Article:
Recently, a group of chimps has been caught on camera while performing a nighttime raid in Uganda farm. Though, it’s a common practice for chimpanzees to filch crops in the daytime, but this is the first time they have displayed such of-the-night behavior.
Certainly, wildlife remains a significant drain for the farmers residing on the edges of parks. According to a study’s estimation, Rwandan farmers faced 10% to 20% reduction in income because of the chimpanzees and monkeys pilfering crops. With chimps known to consume over 30 different species of crops, raids are becoming increasingly widespread.
A team of researchers from the National Museum of Natural History in Paris wanted to document the activities of wandering chimps, way back in 2013. For this purpose, the team set up a series of camera traps, dotted throughout the maize fields of Uganda’s Kibale National Park. Over a three-week period, they observed 14 crop raids.
The researchers found evidence of chimp activity inside the farms, even though access to the farm had been restricted after the owners of the plantation created a 6.5-foot-deep trench to keep elephants out. After the detection of crop damage, the researchers finally found that the chimpanzees were climbing over the trench using a fallen tree to bridge the gap.
Typically, the chimps rove in groups of three, but the recent study reveals that they move in an eight-strong party. Mostly, females were responsible for leading the nighttime raids, some of whom even had infant chimps at their sides. During the raids, the chimps would gather up ears or stems of corn in their mouths and quickly leave the area; they would rarely remain to eat the food on-site.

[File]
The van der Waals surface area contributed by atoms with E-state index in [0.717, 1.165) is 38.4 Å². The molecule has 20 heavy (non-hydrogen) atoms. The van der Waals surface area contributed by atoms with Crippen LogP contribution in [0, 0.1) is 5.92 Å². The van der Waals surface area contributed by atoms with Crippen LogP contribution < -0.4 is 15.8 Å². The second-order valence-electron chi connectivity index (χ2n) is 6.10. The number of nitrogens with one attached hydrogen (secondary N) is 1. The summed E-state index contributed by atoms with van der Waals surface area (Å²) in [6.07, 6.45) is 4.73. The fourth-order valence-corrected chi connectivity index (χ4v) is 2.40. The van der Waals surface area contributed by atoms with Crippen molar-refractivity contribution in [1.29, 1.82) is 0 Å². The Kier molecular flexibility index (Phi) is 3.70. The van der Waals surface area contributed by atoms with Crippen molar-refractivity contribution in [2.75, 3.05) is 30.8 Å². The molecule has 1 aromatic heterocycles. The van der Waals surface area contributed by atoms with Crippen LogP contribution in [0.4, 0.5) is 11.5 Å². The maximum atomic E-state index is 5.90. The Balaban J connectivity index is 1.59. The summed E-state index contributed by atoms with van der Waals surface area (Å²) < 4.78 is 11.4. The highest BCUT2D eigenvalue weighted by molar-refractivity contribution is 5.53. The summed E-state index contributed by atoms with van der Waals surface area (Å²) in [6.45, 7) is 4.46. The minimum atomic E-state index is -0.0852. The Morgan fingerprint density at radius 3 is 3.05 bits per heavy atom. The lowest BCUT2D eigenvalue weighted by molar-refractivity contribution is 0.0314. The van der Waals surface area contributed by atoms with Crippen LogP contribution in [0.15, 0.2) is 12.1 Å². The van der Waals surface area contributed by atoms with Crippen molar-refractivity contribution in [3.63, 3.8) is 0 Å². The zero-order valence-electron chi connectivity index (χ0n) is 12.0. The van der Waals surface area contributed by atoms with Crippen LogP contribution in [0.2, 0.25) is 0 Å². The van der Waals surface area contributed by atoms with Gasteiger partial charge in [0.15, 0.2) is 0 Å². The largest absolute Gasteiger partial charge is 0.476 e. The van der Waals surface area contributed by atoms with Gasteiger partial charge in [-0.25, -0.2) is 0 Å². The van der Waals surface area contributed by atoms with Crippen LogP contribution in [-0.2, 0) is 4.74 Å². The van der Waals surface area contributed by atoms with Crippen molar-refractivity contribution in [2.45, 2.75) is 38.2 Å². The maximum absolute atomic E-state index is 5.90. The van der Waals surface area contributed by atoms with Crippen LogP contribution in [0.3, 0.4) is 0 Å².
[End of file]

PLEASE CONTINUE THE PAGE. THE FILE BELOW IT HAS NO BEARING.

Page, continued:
Moreover, the researchers think the chimps respond to humans intruding on their land. They argue this type of activity is an attempt for the chimps to coexist with humans and adapt to their ever-changing habitat.
“Our study suggested that the chimps were responding to a very strong pressure to obtain the basic foods they need to survive – a response to the widespread destruction of their natural forest home,” Dr. Catherine Hobaiter, a University of St. Andrews chimp behavior specialist, told BBC News .
Although, Hobaiter concludes that the behavior is not a long-term solution. Performing nighttime raids is risky because of natural predators. In addition to this, she believed local farmers will soon learn of the nighttime raids and begin defending their crops in the dark; in the past, farmers have been known to kill thieving chimps, in a bid to daunt other members of their party.
The study, entitling Wild Chimpanzees on the Edge: Nocturnal Activities in Croplands is published in the PLOS ONE journal.